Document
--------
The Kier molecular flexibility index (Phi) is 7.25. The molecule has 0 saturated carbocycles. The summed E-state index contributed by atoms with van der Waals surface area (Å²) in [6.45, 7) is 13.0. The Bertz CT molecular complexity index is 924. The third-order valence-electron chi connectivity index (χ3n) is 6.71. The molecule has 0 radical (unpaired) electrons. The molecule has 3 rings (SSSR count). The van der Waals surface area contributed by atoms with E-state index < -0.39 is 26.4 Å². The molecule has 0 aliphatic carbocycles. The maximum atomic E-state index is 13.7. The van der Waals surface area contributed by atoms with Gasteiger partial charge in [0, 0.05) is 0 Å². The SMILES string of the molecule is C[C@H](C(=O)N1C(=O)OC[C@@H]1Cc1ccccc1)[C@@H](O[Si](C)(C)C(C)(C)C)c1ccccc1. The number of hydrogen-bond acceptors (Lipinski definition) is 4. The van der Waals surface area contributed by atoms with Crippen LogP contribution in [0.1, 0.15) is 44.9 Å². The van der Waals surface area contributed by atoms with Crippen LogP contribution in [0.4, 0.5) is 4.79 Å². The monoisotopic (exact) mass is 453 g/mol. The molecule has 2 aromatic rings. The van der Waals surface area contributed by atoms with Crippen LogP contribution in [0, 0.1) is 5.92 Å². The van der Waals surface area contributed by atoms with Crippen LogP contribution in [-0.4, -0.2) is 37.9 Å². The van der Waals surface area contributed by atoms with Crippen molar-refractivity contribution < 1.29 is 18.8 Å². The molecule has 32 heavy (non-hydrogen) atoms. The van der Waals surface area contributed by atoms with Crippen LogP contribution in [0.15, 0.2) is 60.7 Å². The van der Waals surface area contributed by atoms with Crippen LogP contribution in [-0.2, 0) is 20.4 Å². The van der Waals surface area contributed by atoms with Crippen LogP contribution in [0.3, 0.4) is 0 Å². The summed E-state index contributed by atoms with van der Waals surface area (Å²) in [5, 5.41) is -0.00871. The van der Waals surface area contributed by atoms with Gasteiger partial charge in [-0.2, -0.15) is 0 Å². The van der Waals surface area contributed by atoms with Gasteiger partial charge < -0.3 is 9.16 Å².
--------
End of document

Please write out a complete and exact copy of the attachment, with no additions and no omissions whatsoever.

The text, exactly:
The Kier molecular flexibility index (Phi) is 7.25. The molecule has 0 saturated carbocycles. The summed E-state index contributed by atoms with van der Waals surface area (Å²) in [6.45, 7) is 13.0. The Bertz CT molecular complexity index is 924. The third-order valence-electron chi connectivity index (χ3n) is 6.71. The molecule has 0 radical (unpaired) electrons. The molecule has 3 rings (SSSR count). The van der Waals surface area contributed by atoms with E-state index < -0.39 is 26.4 Å². The molecule has 0 aliphatic carbocycles. The maximum atomic E-state index is 13.7. The van der Waals surface area contributed by atoms with Gasteiger partial charge in [0, 0.05) is 0 Å². The SMILES string of the molecule is C[C@H](C(=O)N1C(=O)OC[C@@H]1Cc1ccccc1)[C@@H](O[Si](C)(C)C(C)(C)C)c1ccccc1. The number of hydrogen-bond acceptors (Lipinski definition) is 4. The van der Waals surface area contributed by atoms with Crippen LogP contribution in [0.1, 0.15) is 44.9 Å². The van der Waals surface area contributed by atoms with Crippen LogP contribution in [0.4, 0.5) is 4.79 Å². The monoisotopic (exact) mass is 453 g/mol. The molecule has 2 aromatic rings. The van der Waals surface area contributed by atoms with Crippen LogP contribution in [0, 0.1) is 5.92 Å². The van der Waals surface area contributed by atoms with Crippen LogP contribution in [-0.4, -0.2) is 37.9 Å². The van der Waals surface area contributed by atoms with Crippen molar-refractivity contribution < 1.29 is 18.8 Å². The molecule has 32 heavy (non-hydrogen) atoms. The van der Waals surface area contributed by atoms with Crippen LogP contribution in [0.15, 0.2) is 60.7 Å². The van der Waals surface area contributed by atoms with Crippen LogP contribution in [-0.2, 0) is 20.4 Å². The van der Waals surface area contributed by atoms with Crippen LogP contribution in [0.3, 0.4) is 0 Å². The summed E-state index contributed by atoms with van der Waals surface area (Å²) in [5, 5.41) is -0.00871. The van der Waals surface area contributed by atoms with Gasteiger partial charge in [-0.2, -0.15) is 0 Å². The van der Waals surface area contributed by atoms with Gasteiger partial charge < -0.3 is 9.16 Å².